Hello Carla, I was told the same thing when they first treated me with amicor through a pic line. I didn't know it was time until my heart failed, and that is what made the decision for an LVAD to be implanted immediately. After hearing how others stressed about the upcoming surgery, I realize that I was lucky that it was just done, as I can be a worrier. I was put on the transplant list immediately, this is after 2 open heart surgeries to save my life. I did not think too much about it for awhile. When I realized that right heart caths had to be done to me in order to keep me on the list, I did some serious thinking. I was 49 at the time, had a wonderful life, and decided that any heart should go to someone younger, with young kids. I have been destination ever since, and am going on my 9th year of life after heart failure. I am very grateful for the lvad, which is a wonderful tool to extend your life, but there are some things that MUST be done, no ifs, ands or buts. Your dressing needs to be changed. I used to change it daily, but now change it every other day. NEVER put off a cleaning, never scratch at the area. Infection will be your biggest enemy, and you cannot let down your guard at all. When you are sick in the hospital with an infection due to delayed dressing changes and scratching, one quickly realizes the mistakes, and the easy cure for them. Please don't go through what I did. Your second biggest enemy will be your INR because you will need to be put on coumadin. Show up for each and every appointment, and pay attention to what you eat and drink. Life is not always easy, but if you get an LVAD, please do not forget about infection. Wishing you much luck! Cindy J. Ruth
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Debra W.

Hello, my husband age 72 will have surgery this Tuesday to implant LVAD III. I heard sometimes surgery can be performed through a rib space rather than cracking the sternum but his surgeon said he prefers opening the chest. Does anyone know about this? Maybe his surgeon is not trained in the rib placement but he has been doing this type of surgery for many years. Maybe it depends on the persons size?? Husband is 5'10", 165 lbs. Thank You!!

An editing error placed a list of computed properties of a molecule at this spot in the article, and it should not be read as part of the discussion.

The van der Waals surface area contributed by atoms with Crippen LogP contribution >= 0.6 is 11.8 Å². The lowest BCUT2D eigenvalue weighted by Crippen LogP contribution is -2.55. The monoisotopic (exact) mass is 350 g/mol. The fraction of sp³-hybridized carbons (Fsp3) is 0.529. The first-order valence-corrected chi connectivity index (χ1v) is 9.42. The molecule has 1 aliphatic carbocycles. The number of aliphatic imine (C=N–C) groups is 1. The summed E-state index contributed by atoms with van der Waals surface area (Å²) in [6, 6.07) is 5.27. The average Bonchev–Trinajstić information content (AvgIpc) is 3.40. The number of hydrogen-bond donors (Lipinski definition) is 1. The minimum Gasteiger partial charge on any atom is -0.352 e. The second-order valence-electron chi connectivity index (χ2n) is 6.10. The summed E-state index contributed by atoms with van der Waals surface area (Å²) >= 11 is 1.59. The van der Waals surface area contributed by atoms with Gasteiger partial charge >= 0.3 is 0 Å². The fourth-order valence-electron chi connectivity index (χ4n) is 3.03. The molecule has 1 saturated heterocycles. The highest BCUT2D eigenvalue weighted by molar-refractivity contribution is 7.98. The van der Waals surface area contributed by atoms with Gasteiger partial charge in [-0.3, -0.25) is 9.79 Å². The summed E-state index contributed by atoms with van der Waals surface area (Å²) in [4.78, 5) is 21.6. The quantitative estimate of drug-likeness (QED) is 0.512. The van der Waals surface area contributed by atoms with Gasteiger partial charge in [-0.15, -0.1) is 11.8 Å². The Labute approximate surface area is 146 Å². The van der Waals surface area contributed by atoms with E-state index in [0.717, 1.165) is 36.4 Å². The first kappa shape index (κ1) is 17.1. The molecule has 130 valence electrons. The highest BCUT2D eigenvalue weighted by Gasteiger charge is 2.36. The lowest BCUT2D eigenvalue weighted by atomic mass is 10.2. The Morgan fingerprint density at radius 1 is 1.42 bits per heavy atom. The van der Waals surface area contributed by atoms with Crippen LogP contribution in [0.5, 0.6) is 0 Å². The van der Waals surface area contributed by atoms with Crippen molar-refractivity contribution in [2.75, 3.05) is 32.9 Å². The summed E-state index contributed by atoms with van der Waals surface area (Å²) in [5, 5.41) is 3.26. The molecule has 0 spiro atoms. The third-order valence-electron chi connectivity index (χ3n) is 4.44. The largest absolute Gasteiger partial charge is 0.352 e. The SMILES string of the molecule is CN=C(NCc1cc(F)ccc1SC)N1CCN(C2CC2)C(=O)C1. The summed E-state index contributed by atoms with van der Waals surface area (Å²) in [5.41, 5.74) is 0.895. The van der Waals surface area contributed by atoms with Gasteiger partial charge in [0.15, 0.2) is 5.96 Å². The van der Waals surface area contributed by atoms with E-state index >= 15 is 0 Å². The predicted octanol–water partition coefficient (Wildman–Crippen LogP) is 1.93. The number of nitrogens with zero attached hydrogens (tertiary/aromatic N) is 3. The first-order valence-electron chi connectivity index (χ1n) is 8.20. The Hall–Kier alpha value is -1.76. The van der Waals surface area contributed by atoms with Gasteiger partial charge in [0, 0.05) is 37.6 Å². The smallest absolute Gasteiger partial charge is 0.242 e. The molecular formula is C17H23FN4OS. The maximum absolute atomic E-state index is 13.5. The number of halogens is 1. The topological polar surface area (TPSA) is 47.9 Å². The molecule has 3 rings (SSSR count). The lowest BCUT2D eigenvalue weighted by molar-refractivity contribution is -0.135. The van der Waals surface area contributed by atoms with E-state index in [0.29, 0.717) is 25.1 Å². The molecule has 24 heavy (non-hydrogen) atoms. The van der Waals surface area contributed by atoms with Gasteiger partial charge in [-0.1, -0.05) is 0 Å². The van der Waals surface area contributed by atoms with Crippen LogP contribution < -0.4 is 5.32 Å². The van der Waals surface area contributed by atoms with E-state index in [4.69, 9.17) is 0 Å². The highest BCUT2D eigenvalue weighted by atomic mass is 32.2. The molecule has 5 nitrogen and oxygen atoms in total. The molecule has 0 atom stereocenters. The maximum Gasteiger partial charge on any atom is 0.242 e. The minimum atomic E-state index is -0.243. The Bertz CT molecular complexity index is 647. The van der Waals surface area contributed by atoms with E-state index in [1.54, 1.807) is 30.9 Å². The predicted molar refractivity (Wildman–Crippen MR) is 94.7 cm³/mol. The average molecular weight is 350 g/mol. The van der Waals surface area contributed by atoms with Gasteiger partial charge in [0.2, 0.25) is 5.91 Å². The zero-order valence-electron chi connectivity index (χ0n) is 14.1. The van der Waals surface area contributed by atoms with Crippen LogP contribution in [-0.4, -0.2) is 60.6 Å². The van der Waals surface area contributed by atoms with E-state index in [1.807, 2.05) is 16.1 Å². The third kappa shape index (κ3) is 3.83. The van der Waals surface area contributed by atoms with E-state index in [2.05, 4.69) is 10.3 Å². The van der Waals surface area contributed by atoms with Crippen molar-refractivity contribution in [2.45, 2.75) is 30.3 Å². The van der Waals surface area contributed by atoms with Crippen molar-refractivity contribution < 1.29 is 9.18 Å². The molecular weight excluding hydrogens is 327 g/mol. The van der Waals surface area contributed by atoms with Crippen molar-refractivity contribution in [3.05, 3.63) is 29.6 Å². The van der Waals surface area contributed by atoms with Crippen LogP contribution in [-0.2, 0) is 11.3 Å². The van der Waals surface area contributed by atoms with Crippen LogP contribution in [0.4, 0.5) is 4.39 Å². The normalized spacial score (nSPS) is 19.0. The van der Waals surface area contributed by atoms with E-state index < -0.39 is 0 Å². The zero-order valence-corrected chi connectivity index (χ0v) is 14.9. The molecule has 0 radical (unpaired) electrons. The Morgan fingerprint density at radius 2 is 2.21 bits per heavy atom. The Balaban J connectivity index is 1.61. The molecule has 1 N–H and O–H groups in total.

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june B.

Hi Carla,

I am 70 years old and have had an LVAD since November 6, 2017. Prior to the decision, I was on a milrinone IV for months. My cardiologist wanted me to go on the heart transplant list. To do this I had to go through a multitude of tests and eventually was accepted. To be listed as a 1A on the transplant list, I spent 3 months in the hospital. It was a long 3 months and my heart began to deteriorate and I was given the option of the LVAD. I really didn't want to go that route, but I had no choice. I prayed about it and God sent 4 different people to my room on the same day, including the surgeon who had not stepped in my room in 3 months so I knew this was the choice for me. I also wanted to be alive to see my young grandsons grow up. I have not regretted my decision at all. If the doctors say it's time believe them. I trusted my doctors and was totally comfortable with my decision. It's been almost a year and a half and I am doing so well.

Blessings to you Carla. I pray you make the right decision.

June B.

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Mark H.

Hi. My name is mark. I have had my lvad since Dec. 2017. I haven’t had any complications with it. But did have my defibrillator short out and had to be replaced. 

I was going down hill rapidly before the LVAD and didn’t have any other choise if I planed on living another month. Recovery was slow. Be patient. It wasn’t an over night improvement like I thought it would be. 

I wouldn’t put the surgery off at all. I wish I would have gotten mine long before I did. The last 6 months before LVAD was the worst time in my life. Please don’t let yourself get as bad as I was. I had a rash from head to toe. I didn’t have the strength to hardly get myself off the ground if I fell. I had such bad water retention that I was in serious pain. I was only getting about 1 hour of sleep a night. I truly felt like I was cursed to die a horrible death. Not to mention my other body organs were starting to shutdown.

good luck keep us posted.